AMD's non-X chips are often a better value than their X-emblazoned counterparts when you factor in overclocking. Does that hold true for the Ryzen 5 3600?
The Intel Core i9-10850K offers nearly identical performance to the expensive Core i9-10900K, but at a big discount.
AMD’s chiplet design on the Ryzen 3000 chips means technically, liquid coolers are sub-optimally placed. Der8auer fixes that.
We put AMD's 'OEM-only' Ryzen 7 Pro 4750G through the wringer to see how it performs in gaming and applications.
The Ryzen 9 3900XT, Ryzen 7 3800XT and Ryzen 5 3600XT land with underwhelming performance gains and a big price tag.
Intel's Core i7-10700K comes with eight cores, 16 threads, and a whole lot of overclocking headroom.
Intel's Core i5-10600K comes to market with excellent gaming performance at an ultra-reasonable price point.
Intel's Core i9-10900K cements itself as the fastest gaming processor on the planet, but that performance comes at a cost.
We take AMD's China-only Ryzen 3500X, AMD's lone Zen 2 processor without threading, for a spin through our test suite.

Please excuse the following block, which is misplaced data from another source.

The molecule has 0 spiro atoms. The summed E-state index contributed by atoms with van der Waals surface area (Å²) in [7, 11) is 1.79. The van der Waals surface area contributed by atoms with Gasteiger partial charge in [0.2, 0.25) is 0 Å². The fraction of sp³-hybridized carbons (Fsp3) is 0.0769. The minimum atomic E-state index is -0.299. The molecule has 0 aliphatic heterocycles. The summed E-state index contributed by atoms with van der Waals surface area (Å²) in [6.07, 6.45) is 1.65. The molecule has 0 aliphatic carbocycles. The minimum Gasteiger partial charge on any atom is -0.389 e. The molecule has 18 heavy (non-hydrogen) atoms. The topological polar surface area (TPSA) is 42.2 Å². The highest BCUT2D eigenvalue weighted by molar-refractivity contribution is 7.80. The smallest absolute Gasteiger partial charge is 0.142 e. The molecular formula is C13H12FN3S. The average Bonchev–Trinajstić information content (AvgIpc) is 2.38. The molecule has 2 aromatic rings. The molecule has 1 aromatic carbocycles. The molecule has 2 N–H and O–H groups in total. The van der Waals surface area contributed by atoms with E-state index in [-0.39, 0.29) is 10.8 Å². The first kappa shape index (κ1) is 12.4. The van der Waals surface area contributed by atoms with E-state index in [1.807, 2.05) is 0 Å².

AMD's Threadripper 3990X sets a new performance bar courtesy of 64 cores and 128 threads packed into a single package.
AMD's Ryzen 5 3400G comes with four cores and eight threads paired with Radeon Vega graphics for a mere $150.
AMD's Threadripper 3970X and 3960X lands on the same day as Intel's Cascade Lake-X Core i9-10980XE. Let's put them to the test.
Intel's Core i3-9350K looks to shore up the company's defenses against the surging Ryzen processors, but doesn't quite pass the test.
For the enthusiasts among us who have some breathing room in their budgets, Core i7-9700K is a much smarter choice for gaming than the pricey Core i9-9900K.
Intel's Core i5-9400 and -9400F CPUs, armed with with six cores and six threads, come to defend the company's gaming dominance in the mid-range market.
AMD's Ryzen 3000 series promises more performance and value via the benefits of the 7nm process and Zen 2 microarchitecture.